Dublin, Ireland

Psychiatry

Bachelor's
Language: EnglishStudies in English
Subject area: medicine, health care
University website: www.nui.ie/
Psychiatry
Psychiatry is the medical specialty devoted to the diagnosis, prevention and treatment of mental disorders. These include various maladaptations related to mood, behaviour, cognition, and perceptions. See glossary of psychiatry.
Psychiatry
All schizophrenia patients are mad, and none are sane. Their behaviour is incomprehensible. It tells us nothing about what they do in the rest of their lives, gives no insight into the human condition and has no lesson for sane people except how sane they are. There's nothing profound about it. Schizophrenics aren't clever or wise or witty — they may make some very odd remarks but that's because they're mad, and there's nothing to be got out of what they say. When they laugh at things the rest of us don't think are funny, like the death of a parent, they're not being penetrating, and on other occasions they're not wryly amused at the simplicity and stupidity of the psychiatrist, however well justified that might be in many cases. They're laughing because they're mad, too mad to be able to tell what's funny any more. The rewards for being sane may not be very many but knowing what's funny is one of them. And that's an end of the matter.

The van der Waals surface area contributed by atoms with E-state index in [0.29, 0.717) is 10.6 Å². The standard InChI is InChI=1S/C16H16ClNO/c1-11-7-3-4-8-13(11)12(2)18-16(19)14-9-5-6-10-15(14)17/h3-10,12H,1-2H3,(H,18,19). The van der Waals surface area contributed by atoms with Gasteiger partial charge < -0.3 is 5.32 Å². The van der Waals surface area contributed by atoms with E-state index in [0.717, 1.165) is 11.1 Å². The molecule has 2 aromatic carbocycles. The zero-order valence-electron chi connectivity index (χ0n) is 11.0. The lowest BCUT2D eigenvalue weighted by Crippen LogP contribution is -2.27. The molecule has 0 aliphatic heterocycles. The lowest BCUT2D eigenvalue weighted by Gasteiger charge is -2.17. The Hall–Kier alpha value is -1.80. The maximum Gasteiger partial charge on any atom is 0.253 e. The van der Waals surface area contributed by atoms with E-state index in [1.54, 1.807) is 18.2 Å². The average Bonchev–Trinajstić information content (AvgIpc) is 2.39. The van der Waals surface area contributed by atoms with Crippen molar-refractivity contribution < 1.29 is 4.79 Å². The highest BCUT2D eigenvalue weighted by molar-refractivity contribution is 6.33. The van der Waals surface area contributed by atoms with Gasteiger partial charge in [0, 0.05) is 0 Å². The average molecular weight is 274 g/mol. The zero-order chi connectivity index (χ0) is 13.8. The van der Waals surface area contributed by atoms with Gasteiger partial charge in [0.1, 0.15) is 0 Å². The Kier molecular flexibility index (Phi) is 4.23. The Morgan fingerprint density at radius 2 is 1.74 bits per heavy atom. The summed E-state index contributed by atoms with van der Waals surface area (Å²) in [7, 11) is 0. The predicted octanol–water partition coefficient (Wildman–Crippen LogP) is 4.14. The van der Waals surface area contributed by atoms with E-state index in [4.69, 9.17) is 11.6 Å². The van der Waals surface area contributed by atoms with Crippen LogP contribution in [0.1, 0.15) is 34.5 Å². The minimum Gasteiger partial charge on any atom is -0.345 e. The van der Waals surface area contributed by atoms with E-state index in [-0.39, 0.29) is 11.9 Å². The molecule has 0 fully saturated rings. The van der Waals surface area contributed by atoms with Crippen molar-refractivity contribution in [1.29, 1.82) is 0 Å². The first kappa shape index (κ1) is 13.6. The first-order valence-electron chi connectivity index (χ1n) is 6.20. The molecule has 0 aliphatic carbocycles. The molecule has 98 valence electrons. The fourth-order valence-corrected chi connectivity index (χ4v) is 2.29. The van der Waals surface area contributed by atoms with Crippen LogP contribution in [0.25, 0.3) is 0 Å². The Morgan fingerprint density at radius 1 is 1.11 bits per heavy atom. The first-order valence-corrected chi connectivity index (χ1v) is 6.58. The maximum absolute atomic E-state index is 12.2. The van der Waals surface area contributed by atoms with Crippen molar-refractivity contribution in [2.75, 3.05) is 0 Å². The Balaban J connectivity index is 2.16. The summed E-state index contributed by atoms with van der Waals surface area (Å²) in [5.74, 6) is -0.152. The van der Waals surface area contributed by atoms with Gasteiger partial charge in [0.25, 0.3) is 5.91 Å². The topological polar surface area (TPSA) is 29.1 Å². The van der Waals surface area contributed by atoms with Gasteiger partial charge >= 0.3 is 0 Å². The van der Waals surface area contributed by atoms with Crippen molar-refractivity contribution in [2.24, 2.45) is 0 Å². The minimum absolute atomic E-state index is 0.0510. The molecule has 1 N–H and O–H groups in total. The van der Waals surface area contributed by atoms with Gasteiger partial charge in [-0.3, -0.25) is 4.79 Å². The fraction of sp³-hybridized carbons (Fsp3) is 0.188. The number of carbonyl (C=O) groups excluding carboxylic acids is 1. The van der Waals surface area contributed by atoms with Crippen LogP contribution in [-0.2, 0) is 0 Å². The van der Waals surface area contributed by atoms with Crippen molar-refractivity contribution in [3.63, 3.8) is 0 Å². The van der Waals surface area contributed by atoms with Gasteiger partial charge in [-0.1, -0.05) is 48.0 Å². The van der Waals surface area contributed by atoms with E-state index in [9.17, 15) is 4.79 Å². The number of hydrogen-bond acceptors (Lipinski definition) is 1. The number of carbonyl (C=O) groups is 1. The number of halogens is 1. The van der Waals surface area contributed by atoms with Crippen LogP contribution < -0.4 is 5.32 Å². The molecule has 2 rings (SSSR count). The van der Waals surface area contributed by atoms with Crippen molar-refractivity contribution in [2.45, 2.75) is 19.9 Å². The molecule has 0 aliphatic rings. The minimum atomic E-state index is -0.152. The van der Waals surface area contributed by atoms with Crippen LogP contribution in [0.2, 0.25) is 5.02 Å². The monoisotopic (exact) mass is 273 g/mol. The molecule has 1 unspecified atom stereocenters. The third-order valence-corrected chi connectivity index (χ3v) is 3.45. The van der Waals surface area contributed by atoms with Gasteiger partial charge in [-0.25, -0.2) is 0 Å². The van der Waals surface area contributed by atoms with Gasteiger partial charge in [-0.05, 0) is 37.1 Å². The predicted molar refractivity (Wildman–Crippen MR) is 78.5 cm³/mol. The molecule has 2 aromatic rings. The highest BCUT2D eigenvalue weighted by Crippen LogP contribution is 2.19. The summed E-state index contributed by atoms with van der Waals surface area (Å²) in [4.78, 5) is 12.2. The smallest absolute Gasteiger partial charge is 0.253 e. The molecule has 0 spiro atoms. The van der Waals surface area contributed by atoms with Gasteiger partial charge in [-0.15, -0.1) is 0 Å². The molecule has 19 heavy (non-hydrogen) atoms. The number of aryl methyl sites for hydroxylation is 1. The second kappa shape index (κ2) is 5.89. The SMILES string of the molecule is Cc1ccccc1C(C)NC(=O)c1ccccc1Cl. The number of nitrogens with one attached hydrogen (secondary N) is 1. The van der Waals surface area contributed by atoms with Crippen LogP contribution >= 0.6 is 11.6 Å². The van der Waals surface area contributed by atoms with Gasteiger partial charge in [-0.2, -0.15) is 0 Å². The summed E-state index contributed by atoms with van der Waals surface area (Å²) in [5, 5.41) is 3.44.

Kingsley Amis, Stanley and the Women, p. 147.
Psychiatry
Nurse Ratched: If Mr. McMurphy doesn't want to take his medication orally, I'm sure we can arrange that he can have it some other way.
One Flew Over the Cuckoo's Nest written by Bo Goldman and Lawrence Hauben, adapted from the novel by Ken Kesey.
Psychiatry
There are two basic kinds of impersonations: those that are publicly supported and those that are not. Examples of the former are an actor playing a part in a play or a small boy playing fireman. Examples of the latter are a healthy housewife complaining of aches and pains or an unemployed carpenter claiming he is Jesus. When persons stubbornly cling to and aggressively proclaim publicly unsupported role definitions, they are called psychotic.
Thomas Szasz, The Second Sin (New York: 1973), p. 52
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